Wednesday, June 3, 2015

Hit Me With Your Best Shot - Dick Tracy

Written as part of the series hosted by the fabulous Nathaniel at The Film Experience.

It's funny how differently you respond to movies as a kid as to when you're an adult. I have only vague memories of Warren Beatty's Dick Tracy, mostly of how much I wanted that yellow hatted-and-trenchcoated man to take me under his wing and come rescue me from the bad guys. But other than Madonna and the perfectly grotesque makeup jobs on the comic book villains (this is a comic book film that ACTUALLY LOOKS like a goddamn comic book, and thank GOD for that!), there is only one specific thing I remember completely clearly. This shot:

There's nothing particularly remarkable about the shot - it's not the first time we see "No Face", nor is it the first time we hear that terribly constricted voice. But whenever the film is brought up (which admittedly isn't often, but still...), my mind immediately flashes to this shot. And after looking at it for quite a long time I think I know why:

It's understated.

Dick Tracy is a gaudy, almost garish film. It leans into the aesthetics of its comic book roots almost as much as Sin City leans into that of its graphic novel source. It's not a bad thing, either: this is one of the most fun comic book films ever made - enough to make you wish the comic book movies of today would leave the "real world" behind completely - and the design (production, lighting, costume, makeup) is constantly surprising and delightful.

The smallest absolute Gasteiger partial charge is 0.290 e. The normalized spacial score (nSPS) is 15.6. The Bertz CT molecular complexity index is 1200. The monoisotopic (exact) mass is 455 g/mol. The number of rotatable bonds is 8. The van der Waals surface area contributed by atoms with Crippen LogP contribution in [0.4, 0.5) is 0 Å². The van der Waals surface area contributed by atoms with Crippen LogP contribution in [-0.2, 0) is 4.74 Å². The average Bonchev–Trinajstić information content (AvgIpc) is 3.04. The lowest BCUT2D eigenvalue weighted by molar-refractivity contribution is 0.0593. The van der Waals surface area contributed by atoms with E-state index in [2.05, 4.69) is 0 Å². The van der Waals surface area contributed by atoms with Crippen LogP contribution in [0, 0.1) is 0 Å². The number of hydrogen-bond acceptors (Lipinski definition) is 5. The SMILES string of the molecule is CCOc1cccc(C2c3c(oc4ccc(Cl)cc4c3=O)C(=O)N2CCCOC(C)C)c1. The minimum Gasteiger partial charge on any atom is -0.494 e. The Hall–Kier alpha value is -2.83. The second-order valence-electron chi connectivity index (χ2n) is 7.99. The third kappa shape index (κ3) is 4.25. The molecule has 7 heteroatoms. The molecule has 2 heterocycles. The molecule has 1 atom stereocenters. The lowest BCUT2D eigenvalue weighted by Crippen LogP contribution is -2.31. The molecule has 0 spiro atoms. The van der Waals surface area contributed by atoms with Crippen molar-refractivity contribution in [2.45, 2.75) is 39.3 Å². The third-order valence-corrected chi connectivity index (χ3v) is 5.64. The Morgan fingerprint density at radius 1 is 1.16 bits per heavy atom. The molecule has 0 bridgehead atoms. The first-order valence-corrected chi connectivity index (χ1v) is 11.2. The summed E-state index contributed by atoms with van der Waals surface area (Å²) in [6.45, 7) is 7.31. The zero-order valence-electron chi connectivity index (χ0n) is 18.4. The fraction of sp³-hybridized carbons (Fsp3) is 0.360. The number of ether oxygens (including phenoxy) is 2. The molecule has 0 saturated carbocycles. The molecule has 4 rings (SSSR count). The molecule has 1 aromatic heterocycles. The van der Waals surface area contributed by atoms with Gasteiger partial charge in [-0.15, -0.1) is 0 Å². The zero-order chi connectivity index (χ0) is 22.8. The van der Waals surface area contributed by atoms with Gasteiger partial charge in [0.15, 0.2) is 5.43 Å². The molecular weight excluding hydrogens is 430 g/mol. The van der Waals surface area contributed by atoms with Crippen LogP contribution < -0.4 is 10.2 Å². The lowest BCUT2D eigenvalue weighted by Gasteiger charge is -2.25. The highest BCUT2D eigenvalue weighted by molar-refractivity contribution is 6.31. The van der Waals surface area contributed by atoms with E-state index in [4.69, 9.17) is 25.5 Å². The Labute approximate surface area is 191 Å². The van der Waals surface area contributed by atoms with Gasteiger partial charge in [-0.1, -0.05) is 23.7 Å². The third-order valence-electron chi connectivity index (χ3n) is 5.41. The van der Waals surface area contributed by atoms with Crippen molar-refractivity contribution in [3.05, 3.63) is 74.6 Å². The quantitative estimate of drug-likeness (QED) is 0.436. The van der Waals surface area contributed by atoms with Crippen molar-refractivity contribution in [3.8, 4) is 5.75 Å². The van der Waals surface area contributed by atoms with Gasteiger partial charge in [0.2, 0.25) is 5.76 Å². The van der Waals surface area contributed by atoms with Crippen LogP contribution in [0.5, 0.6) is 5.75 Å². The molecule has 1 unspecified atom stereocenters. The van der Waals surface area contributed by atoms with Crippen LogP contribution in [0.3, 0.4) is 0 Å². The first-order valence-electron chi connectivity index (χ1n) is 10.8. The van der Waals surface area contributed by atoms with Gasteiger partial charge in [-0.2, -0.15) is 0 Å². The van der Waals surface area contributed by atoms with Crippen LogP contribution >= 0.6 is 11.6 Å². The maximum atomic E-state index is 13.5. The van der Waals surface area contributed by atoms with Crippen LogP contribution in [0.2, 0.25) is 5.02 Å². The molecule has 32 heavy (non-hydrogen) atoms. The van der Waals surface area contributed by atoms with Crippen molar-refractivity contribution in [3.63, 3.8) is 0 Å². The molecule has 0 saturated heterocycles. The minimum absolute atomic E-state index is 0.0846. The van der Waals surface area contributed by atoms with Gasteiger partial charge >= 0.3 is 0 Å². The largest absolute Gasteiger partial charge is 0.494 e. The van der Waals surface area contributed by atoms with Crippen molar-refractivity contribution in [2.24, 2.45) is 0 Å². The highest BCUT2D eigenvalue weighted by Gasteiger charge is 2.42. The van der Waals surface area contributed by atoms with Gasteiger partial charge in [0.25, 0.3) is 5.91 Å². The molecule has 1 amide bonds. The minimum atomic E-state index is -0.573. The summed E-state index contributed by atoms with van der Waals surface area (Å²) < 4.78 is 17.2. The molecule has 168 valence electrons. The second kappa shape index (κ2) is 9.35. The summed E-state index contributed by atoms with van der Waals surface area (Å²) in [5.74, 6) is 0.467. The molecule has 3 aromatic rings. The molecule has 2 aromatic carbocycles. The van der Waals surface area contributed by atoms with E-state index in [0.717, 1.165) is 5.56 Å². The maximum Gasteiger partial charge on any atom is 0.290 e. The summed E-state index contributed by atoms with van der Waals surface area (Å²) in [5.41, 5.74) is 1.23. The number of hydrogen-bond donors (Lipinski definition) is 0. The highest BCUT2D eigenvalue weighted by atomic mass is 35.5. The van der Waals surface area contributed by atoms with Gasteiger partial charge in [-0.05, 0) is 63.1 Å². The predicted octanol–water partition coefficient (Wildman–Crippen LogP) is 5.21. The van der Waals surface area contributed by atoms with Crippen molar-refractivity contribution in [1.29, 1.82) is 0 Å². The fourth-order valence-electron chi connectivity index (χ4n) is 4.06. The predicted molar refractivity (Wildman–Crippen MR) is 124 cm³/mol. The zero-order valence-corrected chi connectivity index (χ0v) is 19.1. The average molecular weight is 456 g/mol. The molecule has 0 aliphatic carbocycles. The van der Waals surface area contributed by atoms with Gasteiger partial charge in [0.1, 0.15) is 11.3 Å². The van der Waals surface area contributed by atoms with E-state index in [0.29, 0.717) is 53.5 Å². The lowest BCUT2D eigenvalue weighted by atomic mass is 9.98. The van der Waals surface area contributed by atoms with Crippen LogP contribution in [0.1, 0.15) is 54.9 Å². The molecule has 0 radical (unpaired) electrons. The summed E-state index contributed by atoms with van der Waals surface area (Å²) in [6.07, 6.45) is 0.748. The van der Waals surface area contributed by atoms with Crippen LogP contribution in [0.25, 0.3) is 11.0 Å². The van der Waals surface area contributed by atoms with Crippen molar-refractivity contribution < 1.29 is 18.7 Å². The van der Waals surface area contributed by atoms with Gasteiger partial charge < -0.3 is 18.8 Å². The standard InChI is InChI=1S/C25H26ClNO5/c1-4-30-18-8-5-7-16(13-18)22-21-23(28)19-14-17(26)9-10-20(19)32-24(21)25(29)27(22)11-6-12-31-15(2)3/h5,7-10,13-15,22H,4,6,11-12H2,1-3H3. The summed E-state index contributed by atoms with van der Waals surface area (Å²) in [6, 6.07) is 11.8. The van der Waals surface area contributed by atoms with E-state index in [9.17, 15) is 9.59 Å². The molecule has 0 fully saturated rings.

But this shot eschews nearly ALL of that. It's so stark and dimly lit. You still have the film's primary color scheme, but these colors are muted as opposed to the brightness found everywhere else. And that blank face is so perfectly wiped clean of any identifying traits. By rights, your focus should be on the gun, but instead it's all about that face - or rather, that anti-face. It conjures up a sense of mystery perfectly by not just looking completely different from everything surrounding it, but by forcing your focus to that blankness at the center.

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Of course, it makes sense that - SPOILER - the person under that mask is Madonna, the woman of a thousand faces. This is probably her second-best screen performance (after A League of Their Own, obviously), all deeply carnal sensuality as the femme fatale Breathless Mahoney. She rarely gets the credit she deserves as an actress, and it's true that most of her work here doesn't go deeper than the surface, but it's actually pretty damn good. And slyly smart: Given that she's a completely blank slate for most of the film, the final reveal should come as no surprise to anyone.


  1. i have the same feeling when i watch this. it's not perfect but it makes you long for distinctive "fun" approaches to comic art in cinema

    i don't think Madonna is great in this personally but it is the best she ever looked on screen. damn. she's just selling every shot.

    1. I don't think Madonna is a good enough actress for it to be a "great" performance, but it is (whether by accident or design) a very smart one in that it is completely of a piece with the film that contains it: It's all about the way Breathless looks and moves much in the same way the film is all about the look and design.